What books are especially hot titles right now at your school’s library?
Of course the Twilight books are popular. TTYLand other titles by Lauren Myracle don’t seem to stay on the shelves. The students are also big fans of Caroline Hickey; she came to do an author visit at BWL last year.

How did the idea for My Life in Pink and Green come to you? Did it happen in a moment, or did it sneak up on you over time?
It actually began as a tiny idea at my brother’s college graduation from the University of Pittsburgh in the spring of 2006. I saw a little girl with who I’m guessing was her grandfather in the row in front of us and I got an idea about a girl and her grandfather and a family business. However, the grandfather in the story became a grandmother and the story evolved from there. Continue reading


Poetry Friday: Cat Haiku

A little poetry from me today, inspired by the grey kitty who lives at the end of my street (and who I try very hard not to kittynap).

grey morning grey cat
sleep close together waiting
to curl in the door

Happy Poetry Friday!

Elf Envy: Other People’s Reviews

So… I’m drowning in work right now, and wishing I had time to review the books I’ve been reading. Sigh. February is a miserable time in teacher-land. So I am offering a little round up of some particularly fab reviews from around the kidlitosphere. Check them out:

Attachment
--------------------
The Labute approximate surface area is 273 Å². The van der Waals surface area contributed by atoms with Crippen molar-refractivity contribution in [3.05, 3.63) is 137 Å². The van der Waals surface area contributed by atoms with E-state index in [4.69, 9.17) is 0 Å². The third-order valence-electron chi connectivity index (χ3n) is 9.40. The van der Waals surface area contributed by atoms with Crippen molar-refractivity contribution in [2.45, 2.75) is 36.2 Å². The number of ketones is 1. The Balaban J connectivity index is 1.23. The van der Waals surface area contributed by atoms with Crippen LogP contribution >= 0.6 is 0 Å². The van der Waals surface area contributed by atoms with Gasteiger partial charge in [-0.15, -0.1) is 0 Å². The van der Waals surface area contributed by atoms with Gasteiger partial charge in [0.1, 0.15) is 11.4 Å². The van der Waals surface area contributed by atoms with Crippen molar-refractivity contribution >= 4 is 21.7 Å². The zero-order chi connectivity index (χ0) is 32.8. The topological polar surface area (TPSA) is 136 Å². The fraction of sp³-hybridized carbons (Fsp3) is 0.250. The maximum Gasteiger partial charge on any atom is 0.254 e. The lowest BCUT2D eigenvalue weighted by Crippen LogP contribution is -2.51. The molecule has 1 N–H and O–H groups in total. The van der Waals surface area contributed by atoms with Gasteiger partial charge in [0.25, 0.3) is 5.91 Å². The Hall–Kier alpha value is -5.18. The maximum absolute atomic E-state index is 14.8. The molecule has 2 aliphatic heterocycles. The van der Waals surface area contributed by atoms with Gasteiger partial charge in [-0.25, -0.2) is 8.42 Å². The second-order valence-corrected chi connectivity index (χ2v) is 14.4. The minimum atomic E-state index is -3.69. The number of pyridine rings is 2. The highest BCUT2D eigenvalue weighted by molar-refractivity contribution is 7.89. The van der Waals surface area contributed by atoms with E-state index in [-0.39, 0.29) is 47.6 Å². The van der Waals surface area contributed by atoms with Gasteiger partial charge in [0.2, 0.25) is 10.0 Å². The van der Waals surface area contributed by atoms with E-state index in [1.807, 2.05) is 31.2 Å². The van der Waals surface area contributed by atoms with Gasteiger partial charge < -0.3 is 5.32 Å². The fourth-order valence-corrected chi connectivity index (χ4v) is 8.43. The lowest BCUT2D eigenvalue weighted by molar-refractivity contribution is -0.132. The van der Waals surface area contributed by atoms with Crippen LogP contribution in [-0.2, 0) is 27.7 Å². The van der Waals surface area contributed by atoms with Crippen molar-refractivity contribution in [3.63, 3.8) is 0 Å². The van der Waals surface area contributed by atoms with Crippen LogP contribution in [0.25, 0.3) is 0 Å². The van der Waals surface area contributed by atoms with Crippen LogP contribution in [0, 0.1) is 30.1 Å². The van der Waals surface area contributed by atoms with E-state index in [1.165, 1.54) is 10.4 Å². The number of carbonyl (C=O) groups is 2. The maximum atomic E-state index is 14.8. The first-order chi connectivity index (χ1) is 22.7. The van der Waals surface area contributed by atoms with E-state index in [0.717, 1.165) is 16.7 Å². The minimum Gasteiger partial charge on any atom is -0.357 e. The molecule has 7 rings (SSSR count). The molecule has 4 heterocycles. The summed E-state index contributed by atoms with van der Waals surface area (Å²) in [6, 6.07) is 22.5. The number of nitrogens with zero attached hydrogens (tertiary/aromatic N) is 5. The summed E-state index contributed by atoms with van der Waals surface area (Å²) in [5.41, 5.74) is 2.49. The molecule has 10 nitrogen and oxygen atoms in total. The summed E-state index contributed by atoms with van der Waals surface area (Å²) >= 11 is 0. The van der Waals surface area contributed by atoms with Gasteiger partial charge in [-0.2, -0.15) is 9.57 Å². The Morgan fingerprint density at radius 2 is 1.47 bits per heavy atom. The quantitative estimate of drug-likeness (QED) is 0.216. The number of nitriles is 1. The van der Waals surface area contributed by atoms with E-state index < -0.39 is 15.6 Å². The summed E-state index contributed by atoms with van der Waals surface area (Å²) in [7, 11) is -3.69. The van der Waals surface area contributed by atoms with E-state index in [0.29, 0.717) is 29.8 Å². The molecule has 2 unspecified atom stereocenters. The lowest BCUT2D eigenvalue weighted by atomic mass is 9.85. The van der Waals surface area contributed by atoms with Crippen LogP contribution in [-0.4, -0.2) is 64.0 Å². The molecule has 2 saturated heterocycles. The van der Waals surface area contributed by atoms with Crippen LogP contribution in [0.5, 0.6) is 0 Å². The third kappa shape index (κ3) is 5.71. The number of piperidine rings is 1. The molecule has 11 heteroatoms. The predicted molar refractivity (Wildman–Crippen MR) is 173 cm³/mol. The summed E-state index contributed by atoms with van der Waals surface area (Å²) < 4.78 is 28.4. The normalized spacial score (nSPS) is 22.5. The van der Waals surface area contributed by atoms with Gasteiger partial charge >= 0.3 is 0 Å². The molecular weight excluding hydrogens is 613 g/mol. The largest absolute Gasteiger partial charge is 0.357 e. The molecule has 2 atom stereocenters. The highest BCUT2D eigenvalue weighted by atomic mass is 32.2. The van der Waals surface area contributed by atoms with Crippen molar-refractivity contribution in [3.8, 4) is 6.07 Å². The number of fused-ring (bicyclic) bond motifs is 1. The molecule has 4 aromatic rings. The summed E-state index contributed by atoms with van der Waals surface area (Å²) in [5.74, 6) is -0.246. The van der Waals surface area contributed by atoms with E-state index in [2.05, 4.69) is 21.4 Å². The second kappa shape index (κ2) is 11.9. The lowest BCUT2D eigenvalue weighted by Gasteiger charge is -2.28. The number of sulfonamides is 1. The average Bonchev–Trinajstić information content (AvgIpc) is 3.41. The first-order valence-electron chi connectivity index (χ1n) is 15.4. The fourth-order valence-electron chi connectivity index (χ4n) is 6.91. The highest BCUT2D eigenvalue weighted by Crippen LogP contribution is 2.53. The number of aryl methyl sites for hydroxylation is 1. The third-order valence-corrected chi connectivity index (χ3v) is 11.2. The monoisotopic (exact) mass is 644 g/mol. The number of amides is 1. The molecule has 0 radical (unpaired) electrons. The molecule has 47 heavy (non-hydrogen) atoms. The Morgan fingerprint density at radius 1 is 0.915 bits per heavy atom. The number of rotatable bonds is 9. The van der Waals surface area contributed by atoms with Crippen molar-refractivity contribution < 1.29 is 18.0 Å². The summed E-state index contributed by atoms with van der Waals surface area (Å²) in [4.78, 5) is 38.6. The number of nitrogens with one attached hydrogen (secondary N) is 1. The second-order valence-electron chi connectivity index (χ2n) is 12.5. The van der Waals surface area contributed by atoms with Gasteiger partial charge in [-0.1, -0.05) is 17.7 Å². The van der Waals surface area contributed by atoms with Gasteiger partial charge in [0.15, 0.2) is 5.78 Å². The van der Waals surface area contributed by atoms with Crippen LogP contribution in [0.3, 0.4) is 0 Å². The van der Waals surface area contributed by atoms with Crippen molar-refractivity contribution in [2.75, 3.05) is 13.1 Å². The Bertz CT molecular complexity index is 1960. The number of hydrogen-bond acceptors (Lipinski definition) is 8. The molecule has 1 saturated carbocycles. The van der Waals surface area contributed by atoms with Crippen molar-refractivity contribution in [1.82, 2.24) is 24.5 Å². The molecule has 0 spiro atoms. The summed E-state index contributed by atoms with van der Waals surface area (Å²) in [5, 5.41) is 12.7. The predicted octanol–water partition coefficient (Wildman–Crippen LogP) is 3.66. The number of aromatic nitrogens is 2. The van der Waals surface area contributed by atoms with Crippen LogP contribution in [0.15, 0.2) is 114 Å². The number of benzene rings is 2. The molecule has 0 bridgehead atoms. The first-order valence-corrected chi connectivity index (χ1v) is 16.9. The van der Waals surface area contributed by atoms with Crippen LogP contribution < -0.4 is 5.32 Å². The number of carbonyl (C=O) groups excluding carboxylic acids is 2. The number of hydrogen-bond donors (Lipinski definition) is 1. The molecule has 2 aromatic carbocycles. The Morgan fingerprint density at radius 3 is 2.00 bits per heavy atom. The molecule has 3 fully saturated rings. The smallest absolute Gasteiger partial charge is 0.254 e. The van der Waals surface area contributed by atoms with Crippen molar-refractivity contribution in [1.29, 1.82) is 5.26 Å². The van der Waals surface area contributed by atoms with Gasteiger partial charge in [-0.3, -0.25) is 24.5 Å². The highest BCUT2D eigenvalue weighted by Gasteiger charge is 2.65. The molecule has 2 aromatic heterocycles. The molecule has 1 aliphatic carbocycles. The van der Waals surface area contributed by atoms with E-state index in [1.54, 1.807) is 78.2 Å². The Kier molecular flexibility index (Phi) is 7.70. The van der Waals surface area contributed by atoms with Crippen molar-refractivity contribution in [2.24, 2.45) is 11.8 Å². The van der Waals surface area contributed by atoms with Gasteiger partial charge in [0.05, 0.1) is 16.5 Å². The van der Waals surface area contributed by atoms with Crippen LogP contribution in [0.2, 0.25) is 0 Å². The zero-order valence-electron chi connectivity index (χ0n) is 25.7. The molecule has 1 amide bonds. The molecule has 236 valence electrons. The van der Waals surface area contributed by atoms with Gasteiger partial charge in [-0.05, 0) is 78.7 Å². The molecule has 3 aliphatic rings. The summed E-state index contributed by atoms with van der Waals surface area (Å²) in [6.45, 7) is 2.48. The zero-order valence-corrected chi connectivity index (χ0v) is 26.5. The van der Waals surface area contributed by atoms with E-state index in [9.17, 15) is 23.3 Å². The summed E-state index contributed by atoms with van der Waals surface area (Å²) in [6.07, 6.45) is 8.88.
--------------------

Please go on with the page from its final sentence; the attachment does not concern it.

SO excited about Libba Bray’s upcoming release, Going Bovine. Very different from her beloved series. Cool. Reading Rants loved it.

Laurie Halse Andersons’s Wintergirls has been getting much attention all over the blogs. Jen Robinson has some insightful thoughts about it here.

Even though the holiday season has passed, and now we’re nearly through February grayness, Miss Erin still found lots to love in Let it Snow, the collection of novellas by YA hot shots Maureen Johnson, John Green and Lauren Myracle.

I just got an ARC of Carol Lynch Williams’s The Chosen One, and here is a glowy review from Sarah at The Reading Zone. I’m planning on reading this alongside Ellen Hopkins’s Burned. I’m thinking that will make for an interesting pairing.

Just a few good things. My reviews coming soon. Now for report cards!

Destroy All Cars